Canopies with membrane constructions allow large spans with low material input. Scientists from Stuttgart University of Applied Sciences monitored the construction of a new sports hall with a membrane roof. In a planning guideline based on these experiences, they summarize the special features of planning and construction in such projects - also with regard to building physics and energy issues.
Membrane roofs are well suited for hall constructions or sports facilities. This is because the design advantages, such as low weight per unit area and large spans with low material usage, can be exploited to the full. In addition, comparatively high engineering costs are distributed over large areas.
Using the example of the new construction of a sports hall in Fürth, scientists from the Stuttgart University of Applied Sciences analysed how the energy efficiency of sports facilities with membrane roofs can be increased. The focus was on the thermal behaviour of thermally insulated, translucent structures. In detail, the researchers investigated aspects of building physics, daylight supply and thermal comfort. In addition, they also explored possibilities for optimising operation. The basis was formed by simulations and 18-month intensive monitoring of the new building.
Planning guide for membrane roof constructions
A guideline developed on this basis should serve as an aid for the planning and construction of multi-layer membrane roofs over closed halls or sports facilities. The realisation of such roofs is rather an exceptional case and a great challenge for the individual planner. The guide informs planners who already have experience in membrane construction about the current possibilities and potentials for building with multi-layer membrane roof constructions.
The information ranges from basic research to special construction features. Individual chapters are dedicated to the topics of fire protection, building physics, construction, choice of materials and cost-effectiveness. In addition to extensive project examples, the guide also contains selected results from the monitoring of the sports hall in Fürth. The manual will be available free of charge from January at http://www.hft-stuttgart.de/Forschung/Kompetenzen/zafh/Projekte/Projekt102.html/en?set_language=en&cl=en
Sports centre Fürth
The design for the Julius Hirsch Sports Centre emerged from a competition. In addition to the high architectural standards, energy-conscious construction was an important aspect of the project. The energy requirement of the demonstration building was to fall 30% below the requirements of the EnEV 2009 and also significantly reduce the primary energy requirement compared to other sports buildings. This is primarily achieved by the translucent membrane roof, which minimises the need for artificial light. The uniform, glare-free light creates optimal playing and training conditions.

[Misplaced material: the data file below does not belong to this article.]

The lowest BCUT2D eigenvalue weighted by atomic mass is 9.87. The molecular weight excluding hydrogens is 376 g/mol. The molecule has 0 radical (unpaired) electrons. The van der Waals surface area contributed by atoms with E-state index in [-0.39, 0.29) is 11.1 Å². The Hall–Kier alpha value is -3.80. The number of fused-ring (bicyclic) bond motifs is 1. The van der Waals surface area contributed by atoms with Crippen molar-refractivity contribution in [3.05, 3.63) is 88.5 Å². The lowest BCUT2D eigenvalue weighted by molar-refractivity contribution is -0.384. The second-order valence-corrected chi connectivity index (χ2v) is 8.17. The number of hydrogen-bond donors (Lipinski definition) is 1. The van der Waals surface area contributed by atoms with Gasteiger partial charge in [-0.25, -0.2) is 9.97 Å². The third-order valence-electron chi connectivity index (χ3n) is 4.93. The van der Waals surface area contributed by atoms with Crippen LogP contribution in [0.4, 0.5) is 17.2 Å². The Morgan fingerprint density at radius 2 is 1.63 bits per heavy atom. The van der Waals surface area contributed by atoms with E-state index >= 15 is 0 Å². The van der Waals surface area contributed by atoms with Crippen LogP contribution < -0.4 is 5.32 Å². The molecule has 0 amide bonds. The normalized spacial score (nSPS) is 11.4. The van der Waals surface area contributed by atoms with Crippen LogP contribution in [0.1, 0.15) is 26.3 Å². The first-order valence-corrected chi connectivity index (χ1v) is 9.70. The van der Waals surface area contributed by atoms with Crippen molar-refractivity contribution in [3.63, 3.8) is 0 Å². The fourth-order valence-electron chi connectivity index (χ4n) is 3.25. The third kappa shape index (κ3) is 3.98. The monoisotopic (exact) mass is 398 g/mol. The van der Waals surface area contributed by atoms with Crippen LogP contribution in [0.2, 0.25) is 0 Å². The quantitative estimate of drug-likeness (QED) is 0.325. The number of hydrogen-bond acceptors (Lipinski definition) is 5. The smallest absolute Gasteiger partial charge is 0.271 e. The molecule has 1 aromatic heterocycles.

A multi-layered, insulated membrane construction covers the sports field and the spectator area. The requirement for light transmission influenced the choice of materials for the membranes, insulation and underlays for the roof structure. Originally, a coating with a low emissivity was planned for the inner membrane system, a so-called Low-E coating. However, this was not realized due to its poorer light transmission.
A simulation study on the use of daylight shows a savings potential of 30% for the translucent membrane roof compared to an opaque roof. The building physics investigations and measurement analyses of the roof construction provide information on areas relevant to planning, especially with regard to moisture protection. In the course of the comfort investigations, the forced air movements in the hall interior can be analysed and visualised with the further development of a 3D tracking method for flow visualisation. The results and experiences from these investigations and the operation of the sports hall were incorporated into the planning guideline.
HFT Stuttgart, Centre for Acoustic and Thermal Building Physics, Centre for Sustainable Energy Technology, Centre for Integral Architecture